Letís keep positive, show some fighting spirit and do the business! Mange Tout, Mange Tout
« Last Edit: Wednesday 19-Dec-2018, 07:55* by Everyoneís a Quinner »

alexfromlondon

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Re: Brexit
« Reply #64 on: Wednesday 19-Dec-2018, 09:08* »
I think, fundamentally, I canít agree on a couple of key areas. And maybe this sums up where the country is divided:

1) Europe holds us back in trade opportunities - it doesnít, it creates opportunities (see the Japan, Canada and South Korea deals)
2) They need is more than we need them - they donít (just look at the numbers - there are a lot more of them than us)
3) Itíll be ok if we just believe - it wonít (we need people to engage with the technical detail and challenge - the ignorance about what the Eu is and how it operates from the public, media and politicians is flabbergasting)

Everyoneís a Quinner

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Re: Brexit
« Reply #65 on: Wednesday 19-Dec-2018, 09:53* »

deadlyfrom5yardsout

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Re: Brexit
« Reply #66 on: Wednesday 19-Dec-2018, 10:19* »
Troops on the Ground! Don't back us into a corner!

alexfromlondon

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Re: Brexit
« Reply #67 on: Wednesday 19-Dec-2018, 20:14* »
Here is an excellent article. Itís a bucket of cold water in the face of some of the fantasy garbage being spouted by many on both sides.

But in short, make no mistake about it - Brexit is going to be hard, time consuming, costly, make us poorer and give us much less global influence than we enjoy now (IMO!)

https://news.liverpool.ac.uk/2018/12/13/full-speech-sir-ivan-rogers-on-brexit/

BedfordshireBoy

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Re: Brexit
« Reply #68 on: Wednesday 19-Dec-2018, 20:51* »
Have a listen to this, No Deal Brexit bit is sixty minutes into the programme.

https://www.bbc.co.uk/sounds/play/p06rhy1l

deadlyfrom5yardsout

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Re: Brexit
« Reply #69 on: Thursday 20-Dec-2018, 10:18* »
69 minutes....

BedfordshireBoy

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Re: Brexit
« Reply #70 on: Thursday 20-Dec-2018, 12:01* »
69 minutes....

Yes, a bit of waffle at the start.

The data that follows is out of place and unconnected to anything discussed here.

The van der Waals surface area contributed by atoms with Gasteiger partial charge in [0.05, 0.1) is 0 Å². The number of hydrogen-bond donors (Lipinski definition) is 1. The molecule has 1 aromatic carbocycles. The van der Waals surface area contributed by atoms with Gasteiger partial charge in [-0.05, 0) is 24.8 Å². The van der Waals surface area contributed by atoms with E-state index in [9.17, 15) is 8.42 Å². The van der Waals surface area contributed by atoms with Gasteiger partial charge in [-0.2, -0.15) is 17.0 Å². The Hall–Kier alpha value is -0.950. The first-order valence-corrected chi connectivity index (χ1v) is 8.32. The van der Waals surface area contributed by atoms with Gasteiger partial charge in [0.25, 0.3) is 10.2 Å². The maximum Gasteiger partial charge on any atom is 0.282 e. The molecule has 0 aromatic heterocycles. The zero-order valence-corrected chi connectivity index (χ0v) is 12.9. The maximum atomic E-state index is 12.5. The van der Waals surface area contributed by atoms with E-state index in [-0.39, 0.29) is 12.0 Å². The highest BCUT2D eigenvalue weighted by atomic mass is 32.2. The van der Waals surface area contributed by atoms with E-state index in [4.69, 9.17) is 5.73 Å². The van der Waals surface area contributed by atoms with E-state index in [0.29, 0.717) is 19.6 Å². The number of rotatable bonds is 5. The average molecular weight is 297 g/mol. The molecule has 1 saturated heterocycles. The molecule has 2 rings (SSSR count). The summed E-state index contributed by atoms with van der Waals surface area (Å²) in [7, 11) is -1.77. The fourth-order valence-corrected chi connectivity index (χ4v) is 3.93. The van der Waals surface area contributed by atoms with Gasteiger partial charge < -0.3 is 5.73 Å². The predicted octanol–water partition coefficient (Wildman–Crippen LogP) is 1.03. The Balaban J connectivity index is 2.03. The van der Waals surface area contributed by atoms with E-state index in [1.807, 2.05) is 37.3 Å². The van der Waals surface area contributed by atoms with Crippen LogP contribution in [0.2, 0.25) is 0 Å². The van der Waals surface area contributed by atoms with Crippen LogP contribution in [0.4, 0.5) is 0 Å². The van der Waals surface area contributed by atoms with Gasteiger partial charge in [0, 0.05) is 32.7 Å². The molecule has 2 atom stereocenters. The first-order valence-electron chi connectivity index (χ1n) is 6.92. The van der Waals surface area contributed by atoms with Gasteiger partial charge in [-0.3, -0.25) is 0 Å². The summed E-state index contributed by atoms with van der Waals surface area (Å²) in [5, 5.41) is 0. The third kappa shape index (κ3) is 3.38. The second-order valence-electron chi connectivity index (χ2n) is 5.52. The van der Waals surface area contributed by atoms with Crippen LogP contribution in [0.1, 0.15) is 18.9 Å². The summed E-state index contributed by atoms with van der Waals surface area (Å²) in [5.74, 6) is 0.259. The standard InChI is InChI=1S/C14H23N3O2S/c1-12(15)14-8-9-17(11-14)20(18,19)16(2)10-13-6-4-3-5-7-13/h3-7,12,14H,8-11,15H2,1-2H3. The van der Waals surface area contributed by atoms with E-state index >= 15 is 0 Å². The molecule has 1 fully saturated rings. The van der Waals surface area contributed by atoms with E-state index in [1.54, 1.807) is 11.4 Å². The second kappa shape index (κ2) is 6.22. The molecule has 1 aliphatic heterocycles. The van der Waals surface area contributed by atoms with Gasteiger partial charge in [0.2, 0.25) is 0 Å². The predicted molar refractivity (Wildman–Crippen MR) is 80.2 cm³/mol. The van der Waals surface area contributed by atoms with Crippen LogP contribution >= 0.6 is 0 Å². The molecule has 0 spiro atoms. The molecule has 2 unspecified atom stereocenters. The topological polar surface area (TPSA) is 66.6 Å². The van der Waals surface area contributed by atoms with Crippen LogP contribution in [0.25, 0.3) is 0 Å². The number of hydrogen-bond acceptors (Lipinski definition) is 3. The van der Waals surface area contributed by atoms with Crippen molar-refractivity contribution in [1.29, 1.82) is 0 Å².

BedfordshireBoy

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Re: Brexit
« Reply #71 on: Tuesday 15-Jan-2019, 21:21* »
So what now I wonder?

deadlyfrom5yardsout

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Re: Brexit
« Reply #72 on: Wednesday 16-Jan-2019, 18:36* »
Win the Confidence vote, talk to MP's on all sides, fail to find a concensus, crash out with No Deal on 29th March.

BedfordshireBoy

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Re: Brexit
« Reply #73 on: Wednesday 16-Jan-2019, 20:38* »
Difficult to see any other outcome.

alexfromlondon

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Re: Brexit
« Reply #74 on: Thursday 17-Jan-2019, 08:38* »
Whoa. Seriously? Only a small % of MPs support no deal. Itís way too disruptive on even the most basic day-to-day level. I canít see no deal being accepted by parliament.

Therefore....the problem is there isnít much time to sort anything else out. Article 50 wonít be rescinded but will have to be delayed. The only way the EU will agree to extend it is for an election or a referendum and itís clear an election wonít happen right now.

Therefore IMO itíll break down at the last minute and the only way out will be for an exasperated May to extend article 50 with the promise of a referendum.

Iím fuming that both sides couldnít compromise. An EFTA style arrangement would mean we have close ties and can strike independent trade deals. Weíd be out of the EU.

Anything else is bluster. Remainers should have worked harder to pursue a more mutually agreeable compromise; leavers should have acknowledged the narrow margin of victory and the need to engage and compromise and that their vision of the U.K. in the 1950s is a warped fantasy.

Bunch of idiots.